On August 8th, Donald Trump took four executive actions on coronavirus relief. One was a memorandum deferring, to the end of the year, payment of the employee portion of the payroll tax for employees making less than $4000 biweekly. (Employer payments had already been deferred in the CARES act.)
Here we go again. Now that Bernie Sanders has completed his predictable circuit of loss and capitulation, leftists—those who stand for socialist and anti-imperialist, or even serious social-democratic and antiwar, politics—again confront the quadrennial quandary: Must one vote for the thoroughly neo-liberal and imperialist Democratic presidential nominee?
Note: It has been cancelled. See: Coronavirus Defeats NATO! Germany Withdraws From Defender Europe 20 War Games
The decision to go-ahead with NATO’s biggest-ever war games in Europe at a time of heightened fears over the coronavirus sure raises questions about the military alliance’s stated purpose of maintaining security.
The lawmakers are doing it. The candidates are doing it. The mass media are doing it. All are excluding from their arenas the leading citizen groups as never before, since the early nineteen sixties. The nonprofit national advocacy/research organizations that led the way for social reforms are being shut out of the political process. These groups were pioneers in consumer rights, environmental protections, labor rights, and whistle-blower protections. These groups fought for freedom of information laws and practices and access to justice in ways that have made our country better in so many ways.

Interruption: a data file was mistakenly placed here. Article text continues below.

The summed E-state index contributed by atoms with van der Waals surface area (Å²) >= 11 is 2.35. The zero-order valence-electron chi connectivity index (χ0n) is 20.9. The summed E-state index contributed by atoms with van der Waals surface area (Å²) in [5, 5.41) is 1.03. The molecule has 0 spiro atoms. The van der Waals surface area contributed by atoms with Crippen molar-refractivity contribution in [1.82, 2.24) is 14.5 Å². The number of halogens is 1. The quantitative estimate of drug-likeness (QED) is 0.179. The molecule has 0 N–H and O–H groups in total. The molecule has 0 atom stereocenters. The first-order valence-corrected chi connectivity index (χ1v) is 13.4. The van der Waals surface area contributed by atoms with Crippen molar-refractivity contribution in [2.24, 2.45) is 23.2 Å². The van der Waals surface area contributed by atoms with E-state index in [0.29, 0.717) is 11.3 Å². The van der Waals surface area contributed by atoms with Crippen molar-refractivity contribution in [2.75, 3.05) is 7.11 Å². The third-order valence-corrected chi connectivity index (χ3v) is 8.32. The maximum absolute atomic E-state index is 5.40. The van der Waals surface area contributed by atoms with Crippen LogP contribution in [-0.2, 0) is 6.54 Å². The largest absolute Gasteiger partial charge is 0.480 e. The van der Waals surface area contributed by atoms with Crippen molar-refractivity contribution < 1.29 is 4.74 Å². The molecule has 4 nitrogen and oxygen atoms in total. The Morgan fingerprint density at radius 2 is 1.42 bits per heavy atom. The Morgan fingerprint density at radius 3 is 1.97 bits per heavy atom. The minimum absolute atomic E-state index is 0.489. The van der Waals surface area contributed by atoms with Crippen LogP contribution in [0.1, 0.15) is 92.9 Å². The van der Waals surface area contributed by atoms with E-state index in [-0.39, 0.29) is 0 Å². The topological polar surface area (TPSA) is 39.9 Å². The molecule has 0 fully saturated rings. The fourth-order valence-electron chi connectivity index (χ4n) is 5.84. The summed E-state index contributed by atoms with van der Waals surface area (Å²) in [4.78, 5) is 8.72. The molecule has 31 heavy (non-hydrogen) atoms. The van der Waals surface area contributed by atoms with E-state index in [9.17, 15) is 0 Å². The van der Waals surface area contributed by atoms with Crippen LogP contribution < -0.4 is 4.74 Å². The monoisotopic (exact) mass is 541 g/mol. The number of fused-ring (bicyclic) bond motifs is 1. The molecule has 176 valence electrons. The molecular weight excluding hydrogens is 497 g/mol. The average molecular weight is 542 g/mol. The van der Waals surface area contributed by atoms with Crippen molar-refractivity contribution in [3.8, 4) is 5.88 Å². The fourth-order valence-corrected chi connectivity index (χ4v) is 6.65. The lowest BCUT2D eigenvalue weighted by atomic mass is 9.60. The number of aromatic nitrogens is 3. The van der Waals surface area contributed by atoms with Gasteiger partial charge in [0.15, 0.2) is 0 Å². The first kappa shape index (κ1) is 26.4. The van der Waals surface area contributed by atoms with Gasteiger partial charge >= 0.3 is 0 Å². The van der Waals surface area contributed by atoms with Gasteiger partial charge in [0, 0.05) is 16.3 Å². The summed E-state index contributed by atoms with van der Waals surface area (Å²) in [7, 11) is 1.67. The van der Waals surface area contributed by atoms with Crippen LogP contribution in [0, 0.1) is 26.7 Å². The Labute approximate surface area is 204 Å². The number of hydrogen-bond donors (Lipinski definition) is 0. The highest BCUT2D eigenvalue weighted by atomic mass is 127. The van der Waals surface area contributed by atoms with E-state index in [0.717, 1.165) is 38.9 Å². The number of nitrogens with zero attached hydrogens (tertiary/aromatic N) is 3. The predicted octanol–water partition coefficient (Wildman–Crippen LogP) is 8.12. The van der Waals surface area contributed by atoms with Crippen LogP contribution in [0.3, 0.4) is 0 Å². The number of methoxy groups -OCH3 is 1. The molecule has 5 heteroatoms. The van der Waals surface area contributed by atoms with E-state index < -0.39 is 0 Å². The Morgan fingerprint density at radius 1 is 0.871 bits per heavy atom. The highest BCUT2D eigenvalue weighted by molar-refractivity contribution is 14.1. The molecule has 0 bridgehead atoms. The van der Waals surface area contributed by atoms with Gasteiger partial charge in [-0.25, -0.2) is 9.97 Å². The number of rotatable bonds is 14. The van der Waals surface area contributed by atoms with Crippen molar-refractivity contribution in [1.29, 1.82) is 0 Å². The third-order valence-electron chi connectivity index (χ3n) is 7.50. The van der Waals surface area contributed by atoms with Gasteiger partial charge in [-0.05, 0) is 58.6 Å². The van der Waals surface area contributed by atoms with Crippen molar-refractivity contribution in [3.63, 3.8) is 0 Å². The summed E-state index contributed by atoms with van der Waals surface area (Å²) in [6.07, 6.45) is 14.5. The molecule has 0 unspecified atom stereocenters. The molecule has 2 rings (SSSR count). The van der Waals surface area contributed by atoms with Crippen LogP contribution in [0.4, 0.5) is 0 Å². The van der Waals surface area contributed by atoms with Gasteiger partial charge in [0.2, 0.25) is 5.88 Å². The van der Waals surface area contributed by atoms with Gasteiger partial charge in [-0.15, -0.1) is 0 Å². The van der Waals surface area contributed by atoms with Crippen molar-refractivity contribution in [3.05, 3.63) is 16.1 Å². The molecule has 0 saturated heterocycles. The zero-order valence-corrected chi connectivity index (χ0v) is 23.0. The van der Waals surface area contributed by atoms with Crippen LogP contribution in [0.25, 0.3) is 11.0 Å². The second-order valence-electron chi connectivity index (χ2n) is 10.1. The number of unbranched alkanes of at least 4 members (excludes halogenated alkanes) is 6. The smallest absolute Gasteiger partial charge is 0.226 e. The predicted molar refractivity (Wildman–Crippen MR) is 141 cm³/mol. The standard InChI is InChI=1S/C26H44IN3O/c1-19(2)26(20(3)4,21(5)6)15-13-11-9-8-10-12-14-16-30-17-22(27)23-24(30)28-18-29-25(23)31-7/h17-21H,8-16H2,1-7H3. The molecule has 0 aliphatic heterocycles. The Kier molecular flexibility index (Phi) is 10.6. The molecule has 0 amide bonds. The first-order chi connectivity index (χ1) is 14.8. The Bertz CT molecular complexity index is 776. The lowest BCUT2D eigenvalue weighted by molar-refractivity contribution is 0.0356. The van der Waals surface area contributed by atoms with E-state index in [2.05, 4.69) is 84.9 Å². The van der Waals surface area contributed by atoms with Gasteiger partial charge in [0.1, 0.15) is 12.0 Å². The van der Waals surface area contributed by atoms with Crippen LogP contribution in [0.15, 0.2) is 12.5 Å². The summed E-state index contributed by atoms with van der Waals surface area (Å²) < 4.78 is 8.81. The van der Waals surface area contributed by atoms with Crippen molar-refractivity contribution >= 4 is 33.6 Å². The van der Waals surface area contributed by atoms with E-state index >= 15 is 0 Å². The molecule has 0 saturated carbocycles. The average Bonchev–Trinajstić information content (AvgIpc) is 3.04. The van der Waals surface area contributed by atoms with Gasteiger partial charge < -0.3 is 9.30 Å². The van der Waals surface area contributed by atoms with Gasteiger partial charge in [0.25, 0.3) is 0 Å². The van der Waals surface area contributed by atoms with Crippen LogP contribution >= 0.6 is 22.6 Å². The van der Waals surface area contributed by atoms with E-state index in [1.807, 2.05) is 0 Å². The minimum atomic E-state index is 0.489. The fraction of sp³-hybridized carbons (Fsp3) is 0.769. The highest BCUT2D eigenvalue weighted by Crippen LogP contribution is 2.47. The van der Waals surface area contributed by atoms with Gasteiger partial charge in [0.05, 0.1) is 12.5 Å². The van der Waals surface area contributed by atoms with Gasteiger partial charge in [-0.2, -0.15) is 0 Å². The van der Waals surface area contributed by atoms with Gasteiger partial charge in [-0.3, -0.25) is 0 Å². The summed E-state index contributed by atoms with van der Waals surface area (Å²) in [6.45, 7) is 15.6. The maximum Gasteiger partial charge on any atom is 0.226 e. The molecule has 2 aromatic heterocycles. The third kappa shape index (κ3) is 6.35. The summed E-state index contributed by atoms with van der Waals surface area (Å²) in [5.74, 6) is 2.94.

Trump and Pelosi Both Cater to Private Health Insurance – RAI with Wendell Potter (1/7)
TheRealNews on Apr 4, 2019
Trump’s “great healthcare plan” and opposition to Medicare for All’s “socialism” and Pelosi’s defense of the ACA and opposition to single-payer are both aimed at garnering support from the private insurance industry.
TheRealNews on Dec 29, 2018
Prof. Robert Pollin and Michael Lighty discuss the findings of a new study by the Political Economy Research Institute at UMass Amherst. The study finds Medicare for All could reduce total healthcare spending by 10 percent, while creating stable access to good care and improving the health of all U.S. residents.